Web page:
I remember the first time my father showed me GAMES Magazine.
I must have been around ten years old, because it was shortly after the magazine premiered in 1977. We’d seen puzzle magazines before, but this was a new kind of thing: It had a slim section of traditional puzzle magazine-type puzzles surrounded by news of the gaming world. Articles focused on anything that someone interested in board and card games, puzzles, riddles might be interested in.
This was the intersection of our worlds. My parents spent many a weekend night playing Oh Hell with their friends. He loved word-based games like Probe and Scrabble. Family time was spent with Triominos and Twister. He despised the TV: He preferred spending family time with family, but he also treasured time with other adults while my brother and I played quietly or read in the next room.
Meanwhile, I loved brainteasers and mental challenges. He insisted that it took me twenty minutes to solve the Rubik’s Cube the first time I touched one; now, my time for the standard cube is around a minute, two minutes if I’m being casual. At the time, I loved word searches, crossword puzzles, and mazes.
So GAMES Magazine brought us together once a month. He had first dibs, of course: He was the father. He was an old-school father, so his house, his magazine, his rules. But I could have it when he was done with it, and eventually I got my own subscription.
When they introduced cryptic crosswords, with their wordplay-based clues, he poured over them. He taught me how to look for the puns, and how to unravel the parts. While the rest of the magazine had been a Venn diagram of vaguely overlapping worlds, cryptic crosswords were something we could devour together.
Shark-based attraction found in Scandanavia (7)
Response about confusing Ra notice (8)
Metal leash! (4)
Sporting show-off, according to Rev. Spooner, is hoarding the polkas (3, 3)
Memory aid is said to be about breathing (9)
These are Dad Jokes on steroids, and I loved wrestling with them with my father. He had given me my penchant for terrible puns, and now he’d given me a framework for exploring them each month.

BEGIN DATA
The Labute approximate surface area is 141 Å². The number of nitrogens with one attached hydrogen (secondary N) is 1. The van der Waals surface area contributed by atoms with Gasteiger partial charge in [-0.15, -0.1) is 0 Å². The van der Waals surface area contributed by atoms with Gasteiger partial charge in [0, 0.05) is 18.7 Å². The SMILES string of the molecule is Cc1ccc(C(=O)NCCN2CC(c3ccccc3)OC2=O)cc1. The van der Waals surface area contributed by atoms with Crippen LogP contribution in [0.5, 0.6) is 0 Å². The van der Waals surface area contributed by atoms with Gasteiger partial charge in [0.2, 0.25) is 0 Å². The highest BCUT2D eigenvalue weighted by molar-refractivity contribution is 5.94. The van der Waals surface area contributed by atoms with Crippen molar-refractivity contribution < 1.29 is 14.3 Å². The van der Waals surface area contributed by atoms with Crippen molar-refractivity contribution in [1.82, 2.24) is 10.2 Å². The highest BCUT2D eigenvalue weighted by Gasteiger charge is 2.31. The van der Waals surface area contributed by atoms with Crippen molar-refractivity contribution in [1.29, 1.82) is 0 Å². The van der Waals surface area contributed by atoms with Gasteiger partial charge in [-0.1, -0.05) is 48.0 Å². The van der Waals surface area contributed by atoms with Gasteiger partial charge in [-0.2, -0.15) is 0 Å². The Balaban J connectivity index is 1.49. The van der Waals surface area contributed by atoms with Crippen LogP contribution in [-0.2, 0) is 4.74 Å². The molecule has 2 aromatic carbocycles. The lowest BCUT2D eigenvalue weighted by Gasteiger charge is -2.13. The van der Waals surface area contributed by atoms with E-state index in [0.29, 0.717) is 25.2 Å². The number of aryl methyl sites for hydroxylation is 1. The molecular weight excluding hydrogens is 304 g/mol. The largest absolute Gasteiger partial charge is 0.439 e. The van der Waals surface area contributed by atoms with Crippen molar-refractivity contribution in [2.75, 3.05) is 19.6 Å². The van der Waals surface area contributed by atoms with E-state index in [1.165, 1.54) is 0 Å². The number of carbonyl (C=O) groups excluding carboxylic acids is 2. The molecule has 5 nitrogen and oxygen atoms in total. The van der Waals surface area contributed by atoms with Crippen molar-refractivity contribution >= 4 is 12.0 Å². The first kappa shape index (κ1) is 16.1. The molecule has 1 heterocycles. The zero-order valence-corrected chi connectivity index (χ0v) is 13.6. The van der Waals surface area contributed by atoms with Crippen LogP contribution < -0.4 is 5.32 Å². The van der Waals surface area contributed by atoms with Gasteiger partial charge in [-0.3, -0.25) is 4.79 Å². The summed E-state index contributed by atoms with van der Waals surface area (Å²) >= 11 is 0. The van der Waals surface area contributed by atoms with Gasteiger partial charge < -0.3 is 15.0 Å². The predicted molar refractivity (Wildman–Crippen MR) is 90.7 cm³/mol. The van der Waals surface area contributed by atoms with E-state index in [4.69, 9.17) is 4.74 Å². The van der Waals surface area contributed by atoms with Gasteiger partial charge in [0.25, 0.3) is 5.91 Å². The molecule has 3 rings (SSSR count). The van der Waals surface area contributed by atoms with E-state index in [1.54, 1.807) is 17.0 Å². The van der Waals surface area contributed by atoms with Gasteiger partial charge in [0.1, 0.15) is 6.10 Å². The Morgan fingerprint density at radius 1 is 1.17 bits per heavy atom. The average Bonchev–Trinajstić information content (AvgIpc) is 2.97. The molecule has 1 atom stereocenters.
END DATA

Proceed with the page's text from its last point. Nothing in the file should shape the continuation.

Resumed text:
Eventually, I came to surpass him in my puzzling skills. It had started with the Rubik’s Cube: It remained impenetrable to him while it flew into obeisance under my fingers. But as other puzzle types also fell to me, I could tell I was threatening his sense of manhood.
On the one hand, I really regretted that. What had brought us together in my childhood became a wedge in my adulthood. Once, late in his life, I was visiting him at what was to be his retirement home and I noticed a puzzle magazine. It was turned to a puzzle. Halfway done was a Kakuro.
I instantly started scanning it, and began solving the missing parts in my head. I couldn’t control it: That was me.
“Don’t finish that!” he said from the next room. “Don’t even touch it!”
Without seeing me, he knew what I was doing, and what was going through my head, and it threatened him.
On the other hand, I was really frustrated by that. I believe that fathers should be proud when their sons grow wings and fly higher than they did. I want my son to do that. My wings have been clipped, by myself and by the fake limitations placed on me as a child. I want my child to outdo me. In video games, at age nine, he already does, knocking down bosses that I give up on. Good for him.
Is this what the story of Icarus is about, at some level? I’ve usually seen it as a tale of not being too proud in general, but how much of Icarus’s failure is about him flying higher than his father?
Now I share GAMES Magazine with my own son. He loves the Kid’s Stuff and the Hangman. He and his mother do the word searches, while I wince because they circle entire words. In GAMES, nearly every word search has a hidden message using the unused letters, and those are harder to read when words are circled (rather than individual letters).
And he watches me do the more advanced, grid-based word puzzles, like the variety cryptics and the jigsaws. He asks me to explain, and he looks for the patterns in how I’m entering clues. Soon enough, he’ll ask if he can do one with my help, and then after that, he’ll be on his own.
I’m passing along the baton my father gave to me.
This, for me, is part of fatherhood.
Photo provided by the author.